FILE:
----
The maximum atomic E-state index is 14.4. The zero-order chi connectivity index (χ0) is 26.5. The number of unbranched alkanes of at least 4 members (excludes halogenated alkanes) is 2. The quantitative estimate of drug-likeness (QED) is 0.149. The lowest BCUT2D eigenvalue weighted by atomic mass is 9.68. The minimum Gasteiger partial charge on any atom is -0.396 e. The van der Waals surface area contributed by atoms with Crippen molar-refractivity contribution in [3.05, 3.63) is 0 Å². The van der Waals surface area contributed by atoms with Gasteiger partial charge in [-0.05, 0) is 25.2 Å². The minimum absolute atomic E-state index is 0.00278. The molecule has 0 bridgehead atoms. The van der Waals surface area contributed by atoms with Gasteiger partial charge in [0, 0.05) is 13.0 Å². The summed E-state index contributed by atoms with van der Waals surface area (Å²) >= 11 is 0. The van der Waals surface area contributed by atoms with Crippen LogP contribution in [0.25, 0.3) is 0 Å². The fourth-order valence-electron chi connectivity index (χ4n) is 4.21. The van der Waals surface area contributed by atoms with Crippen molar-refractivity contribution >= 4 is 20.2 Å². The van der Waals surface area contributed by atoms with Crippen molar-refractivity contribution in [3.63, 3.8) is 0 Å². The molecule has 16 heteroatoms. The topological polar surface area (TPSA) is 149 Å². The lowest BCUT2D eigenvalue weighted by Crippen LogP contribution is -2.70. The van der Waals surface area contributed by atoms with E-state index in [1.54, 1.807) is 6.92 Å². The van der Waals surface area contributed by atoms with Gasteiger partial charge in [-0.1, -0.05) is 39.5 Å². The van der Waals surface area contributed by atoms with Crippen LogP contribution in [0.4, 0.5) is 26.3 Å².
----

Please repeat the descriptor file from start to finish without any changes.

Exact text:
The maximum atomic E-state index is 14.4. The zero-order chi connectivity index (χ0) is 26.5. The number of unbranched alkanes of at least 4 members (excludes halogenated alkanes) is 2. The quantitative estimate of drug-likeness (QED) is 0.149. The lowest BCUT2D eigenvalue weighted by atomic mass is 9.68. The minimum Gasteiger partial charge on any atom is -0.396 e. The van der Waals surface area contributed by atoms with Crippen molar-refractivity contribution in [3.05, 3.63) is 0 Å². The van der Waals surface area contributed by atoms with Gasteiger partial charge in [-0.05, 0) is 25.2 Å². The minimum absolute atomic E-state index is 0.00278. The molecule has 0 bridgehead atoms. The van der Waals surface area contributed by atoms with Gasteiger partial charge in [0, 0.05) is 13.0 Å². The summed E-state index contributed by atoms with van der Waals surface area (Å²) >= 11 is 0. The van der Waals surface area contributed by atoms with Crippen LogP contribution in [0.25, 0.3) is 0 Å². The fourth-order valence-electron chi connectivity index (χ4n) is 4.21. The van der Waals surface area contributed by atoms with Crippen molar-refractivity contribution >= 4 is 20.2 Å². The van der Waals surface area contributed by atoms with Crippen molar-refractivity contribution in [3.63, 3.8) is 0 Å². The molecule has 16 heteroatoms. The topological polar surface area (TPSA) is 149 Å². The lowest BCUT2D eigenvalue weighted by Crippen LogP contribution is -2.70. The van der Waals surface area contributed by atoms with E-state index in [1.54, 1.807) is 6.92 Å². The van der Waals surface area contributed by atoms with Gasteiger partial charge in [-0.1, -0.05) is 39.5 Å². The van der Waals surface area contributed by atoms with Crippen LogP contribution in [0.4, 0.5) is 26.3 Å².